BACKGROUND: Lumbar spinal stenosis can cause symptomatic neurogenic claudication alongside radicular pain and weakness. In appropriately selected patients, surgical intervention has been demonstrated to provide for improvement in pain, disability, and quality of life. This systematic review sought to define the utility and safety of such decompression with or without arthrodesis in the management of symptomatic lumbar spinal stenosis for elderly patients older than 65 years of age.
METHODS: A systematic review was conducted using MEDLINE for literature published through December 2014. The first question focused on the effectiveness of lumbar spinal surgery for symptomatic lumbar spinal stenosis in elderly patients (over age 65 y). The second question focused on safety of surgical intervention on this elderly population with emphasis on perioperative complication rates.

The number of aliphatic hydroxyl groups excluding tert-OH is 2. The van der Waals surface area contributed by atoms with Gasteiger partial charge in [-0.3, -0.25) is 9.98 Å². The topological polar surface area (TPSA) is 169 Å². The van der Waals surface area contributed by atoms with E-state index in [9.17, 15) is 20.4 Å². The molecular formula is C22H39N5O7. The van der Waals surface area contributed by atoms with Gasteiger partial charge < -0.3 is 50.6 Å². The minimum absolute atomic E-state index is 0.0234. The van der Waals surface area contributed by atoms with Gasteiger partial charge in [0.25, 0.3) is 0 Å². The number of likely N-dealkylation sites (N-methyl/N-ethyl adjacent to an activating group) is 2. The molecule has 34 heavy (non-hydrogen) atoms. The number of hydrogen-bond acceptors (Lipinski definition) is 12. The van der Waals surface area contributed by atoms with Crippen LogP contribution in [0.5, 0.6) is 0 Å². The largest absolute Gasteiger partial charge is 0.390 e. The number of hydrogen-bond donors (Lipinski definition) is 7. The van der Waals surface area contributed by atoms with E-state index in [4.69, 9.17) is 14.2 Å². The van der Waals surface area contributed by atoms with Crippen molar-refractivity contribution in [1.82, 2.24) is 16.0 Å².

RESULTS: Review of 11 studies reveals that the majority of elderly patients exhibit significant symptomatic improvement, with overall benefits observed for pain (change visual analog scale 4.4 points) and disability (change Oswestry Disability Index 23 points). Review of 11 studies reveals that perioperative complications were infrequent and acceptable with pooled estimates of mortality (0.5%), inadvertent durotomy (5%), and wound infection (2%). Outcomes seem less favorable with greater complication rates among patients with diabetes or obesity.
CONCLUSION: Based on largely low-quality, retrospective evidence, we recommend that elderly patients should not be excluded from surgical intervention for symptomatic lumbar spinal stenosis.
AOSpine: The Aging Spine is online and full-text access is free.